Page:The Irish in Australia.djvu/256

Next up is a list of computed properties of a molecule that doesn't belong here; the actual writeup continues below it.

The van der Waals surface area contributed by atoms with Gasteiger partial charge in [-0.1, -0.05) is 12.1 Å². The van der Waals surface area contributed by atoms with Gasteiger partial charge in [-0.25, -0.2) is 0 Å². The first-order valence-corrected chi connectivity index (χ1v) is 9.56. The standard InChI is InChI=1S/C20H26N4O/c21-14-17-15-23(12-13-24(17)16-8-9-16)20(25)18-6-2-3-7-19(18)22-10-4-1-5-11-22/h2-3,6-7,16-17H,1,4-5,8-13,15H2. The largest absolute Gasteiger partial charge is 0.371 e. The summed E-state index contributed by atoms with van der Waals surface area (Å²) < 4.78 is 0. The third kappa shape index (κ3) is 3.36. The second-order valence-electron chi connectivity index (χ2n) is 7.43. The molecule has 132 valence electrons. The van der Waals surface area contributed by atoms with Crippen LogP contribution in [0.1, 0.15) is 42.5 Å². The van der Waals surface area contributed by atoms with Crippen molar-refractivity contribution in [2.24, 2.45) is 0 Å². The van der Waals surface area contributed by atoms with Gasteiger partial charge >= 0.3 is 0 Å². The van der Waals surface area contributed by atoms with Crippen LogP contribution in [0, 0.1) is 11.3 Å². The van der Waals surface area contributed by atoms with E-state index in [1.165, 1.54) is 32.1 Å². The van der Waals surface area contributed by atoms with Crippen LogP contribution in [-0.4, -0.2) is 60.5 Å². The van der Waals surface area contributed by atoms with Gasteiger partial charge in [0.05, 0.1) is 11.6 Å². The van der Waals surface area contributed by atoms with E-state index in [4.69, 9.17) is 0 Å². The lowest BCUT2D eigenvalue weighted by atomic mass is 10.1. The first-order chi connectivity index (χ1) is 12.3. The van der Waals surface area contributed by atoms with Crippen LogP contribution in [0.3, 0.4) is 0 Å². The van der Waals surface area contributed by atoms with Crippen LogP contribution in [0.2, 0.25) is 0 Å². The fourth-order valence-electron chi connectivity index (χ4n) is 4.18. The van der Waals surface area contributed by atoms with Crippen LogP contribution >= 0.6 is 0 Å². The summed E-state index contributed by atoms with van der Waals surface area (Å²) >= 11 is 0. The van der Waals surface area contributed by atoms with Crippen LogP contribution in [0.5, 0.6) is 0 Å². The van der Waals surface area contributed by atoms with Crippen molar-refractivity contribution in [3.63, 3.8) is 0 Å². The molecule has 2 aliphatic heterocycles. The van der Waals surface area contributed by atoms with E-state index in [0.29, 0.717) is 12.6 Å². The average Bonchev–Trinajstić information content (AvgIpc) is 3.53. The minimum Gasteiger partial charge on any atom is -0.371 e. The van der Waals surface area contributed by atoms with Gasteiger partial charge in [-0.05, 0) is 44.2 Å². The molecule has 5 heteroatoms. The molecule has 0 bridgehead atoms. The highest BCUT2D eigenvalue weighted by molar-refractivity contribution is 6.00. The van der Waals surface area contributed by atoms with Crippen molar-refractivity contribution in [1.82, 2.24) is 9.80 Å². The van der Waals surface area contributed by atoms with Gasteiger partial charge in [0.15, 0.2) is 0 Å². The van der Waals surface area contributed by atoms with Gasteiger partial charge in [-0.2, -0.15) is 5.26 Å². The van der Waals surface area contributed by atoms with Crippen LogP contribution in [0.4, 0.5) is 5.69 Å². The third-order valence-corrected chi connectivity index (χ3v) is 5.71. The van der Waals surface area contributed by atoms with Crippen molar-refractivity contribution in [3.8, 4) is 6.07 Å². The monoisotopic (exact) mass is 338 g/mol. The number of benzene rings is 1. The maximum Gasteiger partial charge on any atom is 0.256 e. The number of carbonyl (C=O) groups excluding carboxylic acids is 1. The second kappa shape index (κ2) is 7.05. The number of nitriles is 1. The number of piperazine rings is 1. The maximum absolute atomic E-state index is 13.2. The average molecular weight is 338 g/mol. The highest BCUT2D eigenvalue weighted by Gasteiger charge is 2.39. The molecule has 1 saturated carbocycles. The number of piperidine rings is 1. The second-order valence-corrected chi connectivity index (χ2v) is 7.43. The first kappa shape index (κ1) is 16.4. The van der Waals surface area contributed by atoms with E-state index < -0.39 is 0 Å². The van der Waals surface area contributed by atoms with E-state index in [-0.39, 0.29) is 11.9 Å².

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himself, had sympathies in that direction by reason of his many Catholic relatives and friends around his native city of Limerick. The coming of Sir Richard Bourke was coincident with a complete reversal of that avowed anti-Catholic policy, which previous governors took a shameless delight in administering. A powerful despatch of his to the Right Hon. E. G. Stanley, Secretary of State for the Colonies, under date September 30th, 1833, dealt a knock-down blow to the pampered little state Church which his predecessors had laboured so hard to erect on Australian soil. He pointed out with clearness and effect the grossly unfair manner in which the annual grant from the public treasury for Church purposes was distributed, £11,500 being grabbed by the Church of England, whilst the Roman Catholics, notwithstanding their large numbers, received only £1,500, and the Church of Scotland £600. "The chaplains of the Church of England," he proceeded, "are provided with glebes of forty acres each, or with a money allowance in lieu, and with houses or lodging money. No advantage of this kind is possessed by the clergy of the Church of Scotland, or by the Roman Catholics. Such an unequal distribution of support cannot be supposed to be acceptable to the colonists, who provide the funds from which this distribution is made. Accordingly, the magnitude of the sums annually granted for the support of the Church of England in New South Wales, is very generally complained of, and a petition to the governor and the Legislative Council has been lately prepared at a public meeting, and very numerously signed, praying for a reduction of the expenditure. In a new country, to which persons of all religious persuasions are invited to resort, it will be impossible to establish a dominant and endowed church without much hostility, and there is great improbability